MONTREAL – Paul Desmarais, one of Canada’s most influential business tycoons and a strong federalist, has died at the age of 86.
His family said he died “peacefully” Tuesday evening at his country estate northeast of Quebec City surrounded by his family, including his wife and four children.
Born in the Northern Ontario mining town of Sudbury in 1927, Desmarais was one of Canada’s most powerful figures, straddling the worlds of business and politics.
Not only did he build Power Corp. into one of the country’s largest conglomerates, Desmarais was also a staunch defender of national unity.
Desmarais’ successful business journey began modestly in 1951 with the revival of the family’s ailing bus company.
A series of smart moves resulted in the creation of a holding company that in 1968 made a share-exchange offer with Power Corp.
With his company’s diversified holdings in insurance, transportation, paper, media, and financial services, Desmarais was one of the most notable members of his province’s business elite, often referred to as Quebec Inc.
During his final annual meeting as chief executive in 1996, Desmarais explained his federalist views.
“My profound attachment to Canada stems from the great liberty and freedom that my ancestors were able to enjoy in building their lives in a new country, the same liberty and freedom which allowed me as a young French Canadian from Northern Ontario to realize his dream in building a business in all parts of Canada and abroad.”
In a 2008 interview with French magazine Le Point, Desmarais described his identity.
“I was born a Franco-Ontarian. I chose to live in Quebec. I am Canadian. Canada is my country. Quebec is my province.”
Desmarais’ strong political views led critics to accuse him of persuading his friend, Nicolas Sarkozy, to adopt a pro-Canada foreign policy, when the French president professed his love for Canada during a recent visit to Quebec.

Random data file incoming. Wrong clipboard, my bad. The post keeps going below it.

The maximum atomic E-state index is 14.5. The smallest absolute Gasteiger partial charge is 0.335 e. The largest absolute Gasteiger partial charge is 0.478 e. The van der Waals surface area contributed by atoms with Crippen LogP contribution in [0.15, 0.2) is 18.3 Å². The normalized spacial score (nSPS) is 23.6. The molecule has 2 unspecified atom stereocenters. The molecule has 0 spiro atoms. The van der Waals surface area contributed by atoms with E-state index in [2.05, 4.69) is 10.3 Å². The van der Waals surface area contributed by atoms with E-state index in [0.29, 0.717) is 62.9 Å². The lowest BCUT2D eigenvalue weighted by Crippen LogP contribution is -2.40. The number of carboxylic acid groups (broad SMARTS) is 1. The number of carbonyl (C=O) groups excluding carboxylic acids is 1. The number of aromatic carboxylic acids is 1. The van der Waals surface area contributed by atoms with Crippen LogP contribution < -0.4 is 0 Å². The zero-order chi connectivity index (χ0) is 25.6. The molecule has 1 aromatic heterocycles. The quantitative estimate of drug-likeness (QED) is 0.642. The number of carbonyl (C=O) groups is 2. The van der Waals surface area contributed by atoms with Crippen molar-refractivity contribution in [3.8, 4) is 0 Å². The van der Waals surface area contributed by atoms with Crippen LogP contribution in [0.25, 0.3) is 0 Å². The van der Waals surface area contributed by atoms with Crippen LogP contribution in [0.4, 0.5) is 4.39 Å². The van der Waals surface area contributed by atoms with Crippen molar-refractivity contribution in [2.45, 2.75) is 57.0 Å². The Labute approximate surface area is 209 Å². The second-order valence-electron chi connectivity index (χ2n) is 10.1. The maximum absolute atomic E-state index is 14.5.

After Sarkozy was elected president in 2007, he awarded Desmarais the Grand Cross of the Legion of Honour, France’s highest order of merit that was established by Napoleon in 1802. Other recipients include Lech Walesa and Alexander of Russia.
“If I am the president of France today, it is thanks in part to the advice, the friendship and the loyalty of Paul Desmarais,” Sarkozy said during the 2008 ceremony.
One of the Sarkozy’s moves was to relaunch the stalled merger between the state-owned gas company and the electric and gas utility Suez SA that is partially owned by Power Financial and partner Albert Frere’s holding company.
Desmarais has been called the most powerful businessman in Canada, gaining the ear of Pierre Trudeau, Paul Martin, Brian Mulroney and Jean Chretien, whose daughter is married to Desmarais’ son, Andre.
“I respect greatly men of strong personalities. If I had to name some, I’d say Winston Churchill, Charles de Gaulle, Franklin Roosevelt, Mao Tse-Tung,” he told L’actualite magazine in 1974.
Although he had close ties with federal Liberals, he also held admiration for Conservatives.